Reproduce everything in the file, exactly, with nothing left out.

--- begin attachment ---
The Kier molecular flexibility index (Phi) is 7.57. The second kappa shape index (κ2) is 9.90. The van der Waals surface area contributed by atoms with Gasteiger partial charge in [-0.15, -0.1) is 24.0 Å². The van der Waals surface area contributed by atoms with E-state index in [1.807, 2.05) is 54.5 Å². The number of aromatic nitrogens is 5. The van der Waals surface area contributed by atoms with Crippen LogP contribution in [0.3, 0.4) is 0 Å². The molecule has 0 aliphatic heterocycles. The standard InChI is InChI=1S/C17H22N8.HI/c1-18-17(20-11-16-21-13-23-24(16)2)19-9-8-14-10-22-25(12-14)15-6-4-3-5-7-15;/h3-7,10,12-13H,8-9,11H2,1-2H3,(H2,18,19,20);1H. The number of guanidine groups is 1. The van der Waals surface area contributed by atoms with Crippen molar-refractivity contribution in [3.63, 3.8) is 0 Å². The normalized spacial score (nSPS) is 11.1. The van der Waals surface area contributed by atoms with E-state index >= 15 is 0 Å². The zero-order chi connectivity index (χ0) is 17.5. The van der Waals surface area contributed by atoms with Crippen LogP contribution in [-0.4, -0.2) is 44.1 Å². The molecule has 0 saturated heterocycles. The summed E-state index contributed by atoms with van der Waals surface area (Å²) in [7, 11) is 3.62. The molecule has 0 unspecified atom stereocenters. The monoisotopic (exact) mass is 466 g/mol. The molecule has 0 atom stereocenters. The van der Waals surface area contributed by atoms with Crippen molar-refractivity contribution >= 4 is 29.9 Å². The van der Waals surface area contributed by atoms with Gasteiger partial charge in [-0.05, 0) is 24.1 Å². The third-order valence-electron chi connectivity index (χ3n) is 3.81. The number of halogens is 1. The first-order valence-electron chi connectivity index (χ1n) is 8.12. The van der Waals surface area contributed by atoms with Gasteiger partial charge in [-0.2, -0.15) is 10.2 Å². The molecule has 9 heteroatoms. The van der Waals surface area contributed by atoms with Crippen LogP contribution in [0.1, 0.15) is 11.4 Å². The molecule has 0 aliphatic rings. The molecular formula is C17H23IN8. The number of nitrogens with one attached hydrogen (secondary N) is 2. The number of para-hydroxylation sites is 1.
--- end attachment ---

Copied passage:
The Kier molecular flexibility index (Phi) is 7.57. The second kappa shape index (κ2) is 9.90. The van der Waals surface area contributed by atoms with Gasteiger partial charge in [-0.15, -0.1) is 24.0 Å². The van der Waals surface area contributed by atoms with E-state index in [1.807, 2.05) is 54.5 Å². The number of aromatic nitrogens is 5. The van der Waals surface area contributed by atoms with Crippen LogP contribution in [0.3, 0.4) is 0 Å². The molecule has 0 aliphatic heterocycles. The standard InChI is InChI=1S/C17H22N8.HI/c1-18-17(20-11-16-21-13-23-24(16)2)19-9-8-14-10-22-25(12-14)15-6-4-3-5-7-15;/h3-7,10,12-13H,8-9,11H2,1-2H3,(H2,18,19,20);1H. The number of guanidine groups is 1. The van der Waals surface area contributed by atoms with Crippen molar-refractivity contribution in [3.63, 3.8) is 0 Å². The normalized spacial score (nSPS) is 11.1. The van der Waals surface area contributed by atoms with E-state index >= 15 is 0 Å². The zero-order chi connectivity index (χ0) is 17.5. The van der Waals surface area contributed by atoms with Crippen LogP contribution in [-0.4, -0.2) is 44.1 Å². The molecule has 0 saturated heterocycles. The summed E-state index contributed by atoms with van der Waals surface area (Å²) in [7, 11) is 3.62. The molecule has 0 unspecified atom stereocenters. The monoisotopic (exact) mass is 466 g/mol. The molecule has 0 atom stereocenters. The van der Waals surface area contributed by atoms with Crippen molar-refractivity contribution >= 4 is 29.9 Å². The van der Waals surface area contributed by atoms with Gasteiger partial charge in [-0.05, 0) is 24.1 Å². The third-order valence-electron chi connectivity index (χ3n) is 3.81. The number of halogens is 1. The first-order valence-electron chi connectivity index (χ1n) is 8.12. The van der Waals surface area contributed by atoms with Gasteiger partial charge in [-0.2, -0.15) is 10.2 Å². The molecule has 9 heteroatoms. The van der Waals surface area contributed by atoms with Crippen LogP contribution in [0.1, 0.15) is 11.4 Å². The molecule has 0 aliphatic rings. The molecular formula is C17H23IN8. The number of nitrogens with one attached hydrogen (secondary N) is 2. The number of para-hydroxylation sites is 1.